Rite of Passage Seventeen –The Helpmate–
1961-1962 I am twenty-eight years old
Enthusiasm: Is this form of enjoyment in one’s occupation actually “entertaining”? Can it wear thin…eventually?
Back in the very early days of New Zealand television, in the 1960’s, there were several programs imported from the BBC (British Broadcasting). Two of them had a profound effect upon my life.
General Sir Brian Horrocks talked about the great battles of the world using a simple sand table model. Sir John Betjeman, at that time the British Poet Laureate, sat on a high stool and discussed such matters as marsh gas and its effect on British architecture!
What made these men so ‘watchable’ was their enthusiasm –they were totally passionate about their subjects and it made for splendid television.
It was their performances that gave Treena and I the understanding that I too should be an ‘enthusiast’ about each dish I presented and it was that change that took me out of “the most boring man in the world” category into which Treena had so engagingly placed me!
I had no audience for the show itself but I had the enormous benefit of a gathering of Treena’s actor friends, she was now doing plays for New Zealand Broadcasting, they came up to sit and critique my initial rehearsals and then eat the food.
In an attempt to amuse them, as well as inform, I would go off on tangents that meant nothing about the recipe…but everything about my enjoyment of…life.
During the actual solitary recording sessions I would recall the often raucous evenings at home and imagine that the camera was a friendly smiling, almost interactive human being.
So…what about now?
As I gained experience over the years and an audience was added, the content began to change and at Treena’s insistence I relinquished the first six minutes of the ‘Galloping Gourmet’ series to engage the general, non foodie, audience.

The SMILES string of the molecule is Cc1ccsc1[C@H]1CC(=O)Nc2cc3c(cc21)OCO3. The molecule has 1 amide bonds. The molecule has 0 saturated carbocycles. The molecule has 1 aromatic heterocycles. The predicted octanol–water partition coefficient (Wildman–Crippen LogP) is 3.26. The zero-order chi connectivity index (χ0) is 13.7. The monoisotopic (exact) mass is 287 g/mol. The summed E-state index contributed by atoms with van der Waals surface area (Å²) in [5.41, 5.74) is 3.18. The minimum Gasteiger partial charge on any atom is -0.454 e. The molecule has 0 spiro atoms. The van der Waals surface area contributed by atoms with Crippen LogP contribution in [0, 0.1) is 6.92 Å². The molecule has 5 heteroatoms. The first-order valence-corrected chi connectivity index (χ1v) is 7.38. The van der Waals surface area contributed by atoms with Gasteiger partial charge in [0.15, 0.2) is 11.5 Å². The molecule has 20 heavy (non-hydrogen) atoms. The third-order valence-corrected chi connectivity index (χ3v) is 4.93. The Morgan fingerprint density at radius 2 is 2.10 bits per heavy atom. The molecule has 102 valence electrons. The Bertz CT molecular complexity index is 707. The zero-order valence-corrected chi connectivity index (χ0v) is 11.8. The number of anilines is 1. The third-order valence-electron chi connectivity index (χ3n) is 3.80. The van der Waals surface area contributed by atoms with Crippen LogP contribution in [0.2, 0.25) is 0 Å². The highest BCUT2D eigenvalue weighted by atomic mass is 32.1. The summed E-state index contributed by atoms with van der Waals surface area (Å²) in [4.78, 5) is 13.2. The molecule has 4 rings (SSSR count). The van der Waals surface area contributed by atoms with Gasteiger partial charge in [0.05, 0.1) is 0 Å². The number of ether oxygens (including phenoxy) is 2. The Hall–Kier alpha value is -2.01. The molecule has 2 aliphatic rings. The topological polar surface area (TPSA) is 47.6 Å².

Many years later a senior executive of the Food Network called Treena to thank her, “If you hadn’t done what you did with Graham,” he suggested, “We might never have had a Network like ours.”
I very much doubt that I would have been able to complete such a stream of programs over a 54 year period, had it not been for the mix of enthusiasm and audience feedback.
When I lecture about life and its choices I still feel that essential eagerness that comes along with enthusiasm.
We have a 13 year old chocolate lab in our family, her name is Pebbles, she has arthritis in her nether regions but when presented with a ball or a stick she is EAGER to run after it, find it and bring it back for another…deeply felt ‘chase’.
I love her eagerness in spite of her age and want to retain mine for as long as I am given the great gift of a responsive audience.
Today, in some places, there are personalities known for being ‘cool’ and so self-assured that they have no need for feedback. For them, it seems, enthusiasm is a bit over-the-top. It can be, or even become so, if it’s forced.
I am so grateful that I still have such joy communicating and really, I’ve never been eager to be…cool!
So, please tell me what you think in the comments below:
- Is this form of enjoyment in ones occupation actually “entertaining”?
- Can it wear thin…eventually?
This week I read Treena’s poem Glacier Bay